In an ELISA test for an active illness, a slide is prepared with specific antibodies fixed to it. If the sample blood contains virus proteins, they will bind to the antibodies and give off a signal. In an ELISA test for signs of previous exposure to an illness, the slide would be prepared with antigens — proteins of a pathogen such as HIV or TB. The test would look for signs that antibodies in the blood have attached to the test antigen. At later stages of infections, when viruses have disappeared from the blood, the antibodies that flushed them are still detectable, making this a good way to diagnose previous exposures.

Though SpinDx uses an ELISA-type test, there is a key difference. ELISA test plates must be washed in between steps to prevent antibodies from sticking to elements in the blood that aren’t their targets. This labor-intensive requirement results in tests that take approximately three hours. SpinDx channels use microbeads in place of plates, and materials that filter out unwanted elements in the blood sample. No washing or sample preparation is required.

Similarly, polymerase chain reaction (PCR) tests are highly effective at disease detection. However, this method is also more labor intensive than SpinDx. PCR requires the extraction of DNA or RNA from a sample, then repeatedly heating and cooling the sample to cause any viral DNA/RNA to multiply to detectable levels.

“Typically, PCR tests are done in big clinical labs. They require highly skilled people with large machines. The robots that perform ELISAs in clinical labs are bigger, more complex, and even more expensive than PCR. We’ve been miniaturizing and simplifying testing processes for field use with SpinDx,” Chung-Yan says.

Better than eyeballs

Another key difference between SpinDx and other testing methods is the way results are indicated. Commonly used lateral flow tests are similar to home pregnancy tests: they require the application of a biological sample to a strip of paper pre-treated with antibodies. If the test antibodies bind to HIV or TB protein in the sample, the paper displays a color.

Smear tests, which are the gold standard for diagnosing TB in the field, similarly rely on the naked eye to detect pathogen presence. Smear tests require technicians to look for mycobacteria in phlegm samples under a microscope.

If there is a reaction in a SpinDx test, a red laser causes the tip of the microchannel to glow, signaling the presence of an infectious agent. The lasers interact with computer algorithms to determine a positive or negative result. When connected to a computer, SpinDx also supplies information about the amount of virus in a sample. The lasers and algorithms are inherently more sensitive than unaided vision alone.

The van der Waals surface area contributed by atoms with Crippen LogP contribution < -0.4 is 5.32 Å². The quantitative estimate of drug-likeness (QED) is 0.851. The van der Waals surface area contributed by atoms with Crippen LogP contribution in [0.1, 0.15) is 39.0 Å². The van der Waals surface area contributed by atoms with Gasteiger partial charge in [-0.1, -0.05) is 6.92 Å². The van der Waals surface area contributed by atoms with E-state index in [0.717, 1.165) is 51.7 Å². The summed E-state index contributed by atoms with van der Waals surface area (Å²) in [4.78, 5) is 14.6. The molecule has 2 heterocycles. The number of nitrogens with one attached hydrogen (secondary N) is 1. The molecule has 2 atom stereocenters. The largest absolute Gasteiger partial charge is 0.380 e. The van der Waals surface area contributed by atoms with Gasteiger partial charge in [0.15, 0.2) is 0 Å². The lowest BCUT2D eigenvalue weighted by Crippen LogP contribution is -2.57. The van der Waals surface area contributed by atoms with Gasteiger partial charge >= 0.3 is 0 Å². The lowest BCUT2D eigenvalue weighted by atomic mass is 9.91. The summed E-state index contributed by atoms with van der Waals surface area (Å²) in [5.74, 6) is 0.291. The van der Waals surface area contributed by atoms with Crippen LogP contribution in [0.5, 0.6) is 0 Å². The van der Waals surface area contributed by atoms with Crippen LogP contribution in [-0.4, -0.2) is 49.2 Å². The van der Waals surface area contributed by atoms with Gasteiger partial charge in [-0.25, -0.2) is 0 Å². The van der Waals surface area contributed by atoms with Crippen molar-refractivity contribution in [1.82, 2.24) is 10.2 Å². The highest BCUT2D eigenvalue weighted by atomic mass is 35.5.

Next steps

Now that Chung-Yan’s team has demonstrated these abilities in the laboratory, he says the next step is to test the system with more patient samples over a longer period of time. This will boost confidence in the reliability of SpinDx results for HIV and TB detection. “While our initial results are very encouraging, it is important to note that we tested only three patient samples and hence, more work needs to be done,” Chung-Yan says.

Commercial partners have licensed SpinDx technology in the past for widely different uses including male fertility tests, monitoring public water supplies for pathogens, and testing for drugs of addiction. Chung-Yan says he hopes that new partners will take the technology, mature the tests to move beyond proof-of-concept, and use it for disease detection in areas with limited resources.

“HIV and TB are still big public health concerns, and they’re hitting hardest in places that have the least ability to respond,” Chung-Yan says. “By making fast, mobile reliable detection methods more accessible we hope to have a positive impact on the problem.”

* * *

This work was supported by the National Institute of Allergy And Infectious Diseases of the National Institutes of Health (NIH) under Award Number R01AI098853. The content is solely the responsibility of the authors and does not necessarily represent the official views of the NIH.